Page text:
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Comment Re:The cries of a dying business (Score 1) 212

You're assuming that anything that I receive from email might actually be important more than 8 days from now. You'd be wrong. In the odd even that I actually receive anything in my email that I might want to access later, I can just store it as a file on my computer or phone. But for day-to-day access of email, using a webmail provider is a lot more convenient. The ratio of useful mail to non-useful mail is far too low to warrant the increased inconvenience from not using webmail.

Comment Re:...would smell as shitty as any browser (Score 1) 106

That is what I have done. I run CS in a virtualbox container. Works great for my uses. I like being able to move my whole environment from desktop to laptop and back.

I tried that originally. I had the Windows version of CS6 Production premium suite on my macbook pro, running Fusion VMWare. Trouble was, that Premier and especially After Effects just were slow as mud, and it didn't really work well, due to not being able, apparently to hit the GPU and other hardware directly. So, I sent back the Win version and have the Mac version.

Now...if I could figure how to "freeze" a version of OS X, and be able to run that in a VM, maybe it would work to keep it indefinitely, but I"m not sure how to do that with OS X....?

Comment Re:Real nerd news. Reminds me of me. (Score 1) 157

Perfectly even distribution is one factor. However, a more important factor was that you had improbable streaks that fit with the statistical model.

If you ask a human to simulate flipping a coin a hundred times, their biggest problem is not distribution but the inability to put in a streaks of 7 or more of the same face.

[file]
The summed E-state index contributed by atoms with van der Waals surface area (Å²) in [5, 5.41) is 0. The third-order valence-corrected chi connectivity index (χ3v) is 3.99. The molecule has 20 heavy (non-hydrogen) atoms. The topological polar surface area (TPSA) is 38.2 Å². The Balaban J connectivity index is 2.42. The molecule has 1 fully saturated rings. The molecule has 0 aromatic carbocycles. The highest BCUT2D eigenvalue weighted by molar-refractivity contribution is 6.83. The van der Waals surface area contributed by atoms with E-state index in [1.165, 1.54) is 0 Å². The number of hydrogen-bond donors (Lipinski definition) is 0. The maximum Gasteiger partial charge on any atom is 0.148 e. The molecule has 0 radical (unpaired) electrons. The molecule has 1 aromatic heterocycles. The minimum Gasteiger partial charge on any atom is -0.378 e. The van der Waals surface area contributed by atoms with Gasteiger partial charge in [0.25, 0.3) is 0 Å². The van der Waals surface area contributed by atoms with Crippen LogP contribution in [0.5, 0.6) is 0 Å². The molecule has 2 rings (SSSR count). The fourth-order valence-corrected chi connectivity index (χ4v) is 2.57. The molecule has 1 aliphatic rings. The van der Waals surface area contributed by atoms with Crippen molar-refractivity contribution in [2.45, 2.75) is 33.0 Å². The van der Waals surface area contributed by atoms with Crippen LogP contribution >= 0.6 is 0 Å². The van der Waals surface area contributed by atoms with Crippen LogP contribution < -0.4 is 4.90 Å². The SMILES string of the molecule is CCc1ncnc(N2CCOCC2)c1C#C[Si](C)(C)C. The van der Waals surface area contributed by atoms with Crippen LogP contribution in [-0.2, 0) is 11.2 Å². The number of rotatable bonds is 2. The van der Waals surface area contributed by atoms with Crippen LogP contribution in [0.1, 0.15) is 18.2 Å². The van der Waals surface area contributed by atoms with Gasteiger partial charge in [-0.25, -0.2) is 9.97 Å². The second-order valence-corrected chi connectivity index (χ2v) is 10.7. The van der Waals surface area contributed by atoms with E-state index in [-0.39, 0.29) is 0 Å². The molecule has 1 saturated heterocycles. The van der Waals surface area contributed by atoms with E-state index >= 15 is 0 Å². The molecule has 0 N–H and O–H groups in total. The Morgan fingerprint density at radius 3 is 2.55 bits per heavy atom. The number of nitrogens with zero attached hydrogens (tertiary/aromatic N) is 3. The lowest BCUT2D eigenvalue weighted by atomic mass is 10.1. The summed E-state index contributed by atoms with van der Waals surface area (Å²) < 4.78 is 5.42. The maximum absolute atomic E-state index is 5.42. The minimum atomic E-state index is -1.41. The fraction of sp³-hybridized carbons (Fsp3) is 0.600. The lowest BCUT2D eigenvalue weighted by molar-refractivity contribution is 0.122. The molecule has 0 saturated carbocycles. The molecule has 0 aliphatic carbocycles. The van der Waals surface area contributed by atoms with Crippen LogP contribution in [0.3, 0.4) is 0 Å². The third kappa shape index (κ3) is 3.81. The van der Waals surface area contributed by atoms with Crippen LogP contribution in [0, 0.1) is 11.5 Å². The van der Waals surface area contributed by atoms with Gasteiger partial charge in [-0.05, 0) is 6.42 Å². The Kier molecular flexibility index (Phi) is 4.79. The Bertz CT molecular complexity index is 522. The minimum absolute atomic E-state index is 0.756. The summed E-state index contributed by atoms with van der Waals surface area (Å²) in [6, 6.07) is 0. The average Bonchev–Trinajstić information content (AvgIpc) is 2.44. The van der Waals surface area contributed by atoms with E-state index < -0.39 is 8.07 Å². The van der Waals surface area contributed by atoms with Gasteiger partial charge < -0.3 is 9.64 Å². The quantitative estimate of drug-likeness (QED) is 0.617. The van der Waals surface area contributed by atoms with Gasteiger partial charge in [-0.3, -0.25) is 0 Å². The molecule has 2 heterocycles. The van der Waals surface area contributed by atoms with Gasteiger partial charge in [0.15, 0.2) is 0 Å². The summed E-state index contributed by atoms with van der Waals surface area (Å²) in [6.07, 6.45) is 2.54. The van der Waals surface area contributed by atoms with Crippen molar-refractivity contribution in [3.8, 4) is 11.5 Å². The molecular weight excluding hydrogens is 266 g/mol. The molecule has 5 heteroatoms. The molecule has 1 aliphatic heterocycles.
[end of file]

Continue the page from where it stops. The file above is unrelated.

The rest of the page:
The one time I went to vegas to try gambling, the roulette wheel got 13 reds in a row. By the time it finally spun black, there was a large crowd observing it even tho it was a low stakes table ($1000 I think). I read later that statistically it happens multiple times a day in vegas every day.

Comment I use the salt water test (Score 1) 157

It's kinda entertaining.

you make up a strong brine. You put the dice into the brine. with a few taps you can tell if a dice is strongly unfair because it will keep floating back to the same number or edge when tapped down into the water.

Plus it makes cool salt crystals as it dries.

I have an unfair d20. But it's odd. On multiple occasions it's rolled four 20's in a roll. Very improbably. Yet some evening's it rolls no 20s. When I salt test it, it consistently floats to the edge between 10 and 12 so it's definitely unfair but it's still streaky.

Comment Re:...would smell as shitty as any browser (Score 1) 106

You could just use GIMP, ImageMagick, and FFMpeg.Then you just batch process all your stuff, and save a bunch of time.

Well, not to get into it about deficiencies, of GIMP vs PS/Affinity type tools....but I find very little of my photography lends itself to just a set batch processing. I'm tuning each image for refining WB, coloration, retouching, etc....lots of clonestamping and compositing of images, HDR, etc....that I like to do.

Comment Re: uh? (Score 1) 137

Among the "useless" liberal arts classes that frame the well-rounded IT-professional's skill set, often found wanting in "professional developers":

Relational Databases

Technical Writing

Network Engineering (routers, firewall configuration, vpn devices)

Cryptography, Certificate management

User Credential Management, Directory services


web services

Front-end and UX design

device drivers

Systems design

enterprise OS configuration management

Security and regulatory compliance

Data acquisition, analysis, analytics

  - - - okay, barely scratching the surface here. Developer toolchains? Source control management? Virtualization? Containers?

So, let me get this straight? You want me to take "History of world music appreciation" class? AND graduate in less than 5 years?